You don't always see the obsessive qualities of your own heart. It can take years (or a swift whack up the side of your head) to give you clarity. You can't see the "religious" effort you are spending toward things that have nothing to do with Jesus, that can so easily poke holes in your boat. The icebergs of the previous 2 presidential elections (2008, 2012) and the brouhaha that followed these seasons of name-calling and blather had poked so many holes in my heart, I had run out of fingers to plug them. I was sinking. When you're sinking, you are most certainly not underway. Your original destination on the map has now devolved into a search and rescue grid.
Under the guise of "picking the best man to lead us", I became a stumper for the stump speech. I rehashed one-liners, pointed fingers at the finger-pointers and, in the process, forgot who I was called to be as a believer in Jesus. I spent so many wasted moments scouring the political pundits, polling data, and talking heads - all in the hopes that they might say one thing that gave my preferred candidate the slightest edge.
What a mess then. What a mess now.
We watch candidates say what we already know they are going to say, which is nothing of significance. They posture, for the most part, defend, pull back, launch their own verbal barrage, duck and cover, etc. Then we watch the nauseating spin and spew of the 24 hour news channels. They cry "wolf" with every story. Come on, not every moment of news is BREAKING. Nonetheless, they hem and haw about how they thought the candidates fared in the latest "debate", which was nothing of the kind. There are no issues truly discussed. They make themselves the issues. In a game of summertime pool chicken, they attempt to hold on just long enough to be the last man above water. Meanwhile the parents with the little ones in "floaties" can't wait for the idiots to get out of the pool.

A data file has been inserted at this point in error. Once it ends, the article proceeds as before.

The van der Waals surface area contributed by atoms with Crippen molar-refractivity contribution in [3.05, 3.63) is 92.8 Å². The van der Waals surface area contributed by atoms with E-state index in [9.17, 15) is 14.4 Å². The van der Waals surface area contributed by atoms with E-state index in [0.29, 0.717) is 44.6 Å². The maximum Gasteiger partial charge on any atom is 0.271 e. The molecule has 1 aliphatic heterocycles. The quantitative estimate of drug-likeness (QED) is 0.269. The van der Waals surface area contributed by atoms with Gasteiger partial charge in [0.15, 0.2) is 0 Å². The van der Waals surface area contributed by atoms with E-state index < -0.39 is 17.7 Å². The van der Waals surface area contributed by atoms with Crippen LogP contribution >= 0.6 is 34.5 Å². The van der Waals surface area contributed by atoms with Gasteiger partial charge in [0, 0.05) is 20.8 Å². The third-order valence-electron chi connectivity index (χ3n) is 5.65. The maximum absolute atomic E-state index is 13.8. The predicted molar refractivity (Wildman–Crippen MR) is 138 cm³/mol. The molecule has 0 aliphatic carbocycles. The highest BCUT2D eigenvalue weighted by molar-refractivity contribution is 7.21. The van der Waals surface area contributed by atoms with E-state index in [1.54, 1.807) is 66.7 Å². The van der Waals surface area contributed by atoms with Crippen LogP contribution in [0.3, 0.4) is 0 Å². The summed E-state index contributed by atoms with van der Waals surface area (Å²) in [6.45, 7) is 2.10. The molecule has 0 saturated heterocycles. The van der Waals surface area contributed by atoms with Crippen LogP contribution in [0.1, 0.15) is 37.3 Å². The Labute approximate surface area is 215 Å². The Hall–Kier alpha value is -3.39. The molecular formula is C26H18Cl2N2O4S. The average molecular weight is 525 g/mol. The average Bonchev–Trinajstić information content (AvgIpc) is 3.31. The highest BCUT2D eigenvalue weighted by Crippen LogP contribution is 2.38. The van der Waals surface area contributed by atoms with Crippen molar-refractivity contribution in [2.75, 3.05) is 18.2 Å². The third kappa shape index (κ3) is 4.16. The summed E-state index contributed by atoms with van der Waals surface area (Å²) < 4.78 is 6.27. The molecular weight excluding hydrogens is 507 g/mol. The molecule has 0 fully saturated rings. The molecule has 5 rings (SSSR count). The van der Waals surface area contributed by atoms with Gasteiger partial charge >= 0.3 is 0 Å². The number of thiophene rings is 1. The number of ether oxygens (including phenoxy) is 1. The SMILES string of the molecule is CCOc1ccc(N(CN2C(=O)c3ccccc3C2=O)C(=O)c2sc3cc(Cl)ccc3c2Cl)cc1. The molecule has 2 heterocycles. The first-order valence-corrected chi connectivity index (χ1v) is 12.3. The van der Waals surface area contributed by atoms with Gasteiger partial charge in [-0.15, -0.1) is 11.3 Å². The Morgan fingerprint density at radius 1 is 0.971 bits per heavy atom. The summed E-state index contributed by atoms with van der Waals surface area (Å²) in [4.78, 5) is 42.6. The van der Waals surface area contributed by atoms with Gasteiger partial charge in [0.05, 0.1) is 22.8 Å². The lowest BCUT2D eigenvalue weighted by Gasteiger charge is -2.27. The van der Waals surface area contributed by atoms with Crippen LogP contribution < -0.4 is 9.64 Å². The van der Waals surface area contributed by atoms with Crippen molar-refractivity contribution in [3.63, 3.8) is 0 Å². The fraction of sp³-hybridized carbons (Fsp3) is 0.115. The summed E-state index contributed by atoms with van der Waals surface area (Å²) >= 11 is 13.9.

It's even worse when we bring God into it. While there is great comfort to be found in God's sovereignty over every king and leader (Romans 13:1; Daniel 2:21), there is also great danger when we attempt to meld church and state. It's a tough piece of truth to swallow: God sets Kings in place, and removes them. It's not the good ones that cause us to wonder.
Why did you pick (allow) that one, Lord? Why the seeming silence when one of those you have allowed to take a throne commits the most heinous of acts? What about Hitler, Mussolini, Pol Pot?
I can give you the "what they taught me in seminary" answer, but it didn't make me feel better about the whole thing, so I'm guessing you wouldn't like it either. I find that the longer I walk with Jesus the more I have to be ok with saying "I don't know." It's when we claim to know every move of God and how it intersects with our culture and history that we end up on the wrong side of things.
Where does that leave us with our place in the current political landscape? With equal voice from all sides that range from: We need to get back to being a Christian nation (debatable if you study many of our founders, who leaned toward Deism, if anything) to wanting nothing to do with any form of religion in our country. We couldn't be more polarized at this point in history and the water is only getting hotter.
A story of wonder and grace that wouldn't usually be applied to this type of issue has centered my heart. Could there be anything more striking than the King and Creator of the universe dressed in humanity, spending time at a party? The One who could solve all of our woes with a single word, but He's laughing and enjoying himself with friends.